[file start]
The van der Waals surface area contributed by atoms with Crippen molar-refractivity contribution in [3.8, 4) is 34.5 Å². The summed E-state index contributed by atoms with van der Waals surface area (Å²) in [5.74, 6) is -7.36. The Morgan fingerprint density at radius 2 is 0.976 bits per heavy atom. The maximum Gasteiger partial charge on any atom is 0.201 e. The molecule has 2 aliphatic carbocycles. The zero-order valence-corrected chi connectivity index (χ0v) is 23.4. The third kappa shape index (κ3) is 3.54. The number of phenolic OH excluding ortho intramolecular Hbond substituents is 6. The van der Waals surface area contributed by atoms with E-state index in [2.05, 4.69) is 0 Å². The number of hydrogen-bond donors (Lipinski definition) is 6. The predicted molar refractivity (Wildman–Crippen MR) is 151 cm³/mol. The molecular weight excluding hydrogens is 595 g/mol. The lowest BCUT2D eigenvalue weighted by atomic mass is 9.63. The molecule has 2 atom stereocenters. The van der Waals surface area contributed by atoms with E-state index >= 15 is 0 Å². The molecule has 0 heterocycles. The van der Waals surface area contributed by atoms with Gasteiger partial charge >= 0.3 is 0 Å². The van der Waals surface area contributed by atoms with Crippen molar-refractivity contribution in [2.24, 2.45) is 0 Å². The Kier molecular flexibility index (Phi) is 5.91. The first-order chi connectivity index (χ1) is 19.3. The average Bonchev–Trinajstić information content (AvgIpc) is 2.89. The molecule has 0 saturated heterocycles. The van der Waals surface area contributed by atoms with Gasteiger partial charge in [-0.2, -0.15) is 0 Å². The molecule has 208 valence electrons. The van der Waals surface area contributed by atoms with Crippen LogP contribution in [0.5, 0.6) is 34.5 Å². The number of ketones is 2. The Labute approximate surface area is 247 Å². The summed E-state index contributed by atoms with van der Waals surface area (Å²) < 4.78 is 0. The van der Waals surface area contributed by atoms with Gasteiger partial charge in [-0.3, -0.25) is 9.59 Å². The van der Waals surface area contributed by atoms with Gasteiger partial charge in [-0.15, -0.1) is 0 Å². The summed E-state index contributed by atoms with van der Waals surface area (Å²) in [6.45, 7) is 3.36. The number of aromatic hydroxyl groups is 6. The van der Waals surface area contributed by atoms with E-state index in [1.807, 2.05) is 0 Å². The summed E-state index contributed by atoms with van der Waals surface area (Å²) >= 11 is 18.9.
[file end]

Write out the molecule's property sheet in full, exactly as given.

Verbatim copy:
The van der Waals surface area contributed by atoms with Crippen molar-refractivity contribution in [3.8, 4) is 34.5 Å². The summed E-state index contributed by atoms with van der Waals surface area (Å²) in [5.74, 6) is -7.36. The Morgan fingerprint density at radius 2 is 0.976 bits per heavy atom. The maximum Gasteiger partial charge on any atom is 0.201 e. The molecule has 2 aliphatic carbocycles. The zero-order valence-corrected chi connectivity index (χ0v) is 23.4. The third kappa shape index (κ3) is 3.54. The number of phenolic OH excluding ortho intramolecular Hbond substituents is 6. The van der Waals surface area contributed by atoms with E-state index in [2.05, 4.69) is 0 Å². The number of hydrogen-bond donors (Lipinski definition) is 6. The predicted molar refractivity (Wildman–Crippen MR) is 151 cm³/mol. The molecular weight excluding hydrogens is 595 g/mol. The lowest BCUT2D eigenvalue weighted by atomic mass is 9.63. The molecule has 2 atom stereocenters. The van der Waals surface area contributed by atoms with E-state index >= 15 is 0 Å². The molecule has 0 heterocycles. The van der Waals surface area contributed by atoms with Gasteiger partial charge >= 0.3 is 0 Å². The van der Waals surface area contributed by atoms with Crippen molar-refractivity contribution in [2.24, 2.45) is 0 Å². The Kier molecular flexibility index (Phi) is 5.91. The first-order chi connectivity index (χ1) is 19.3. The average Bonchev–Trinajstić information content (AvgIpc) is 2.89. The molecule has 0 saturated heterocycles. The van der Waals surface area contributed by atoms with Gasteiger partial charge in [-0.2, -0.15) is 0 Å². The molecule has 208 valence electrons. The van der Waals surface area contributed by atoms with Crippen LogP contribution in [0.5, 0.6) is 34.5 Å². The number of ketones is 2. The Labute approximate surface area is 247 Å². The summed E-state index contributed by atoms with van der Waals surface area (Å²) < 4.78 is 0. The van der Waals surface area contributed by atoms with Gasteiger partial charge in [-0.3, -0.25) is 9.59 Å². The van der Waals surface area contributed by atoms with Gasteiger partial charge in [-0.15, -0.1) is 0 Å². The summed E-state index contributed by atoms with van der Waals surface area (Å²) in [6.45, 7) is 3.36. The number of aromatic hydroxyl groups is 6. The van der Waals surface area contributed by atoms with E-state index in [1.807, 2.05) is 0 Å². The summed E-state index contributed by atoms with van der Waals surface area (Å²) >= 11 is 18.9.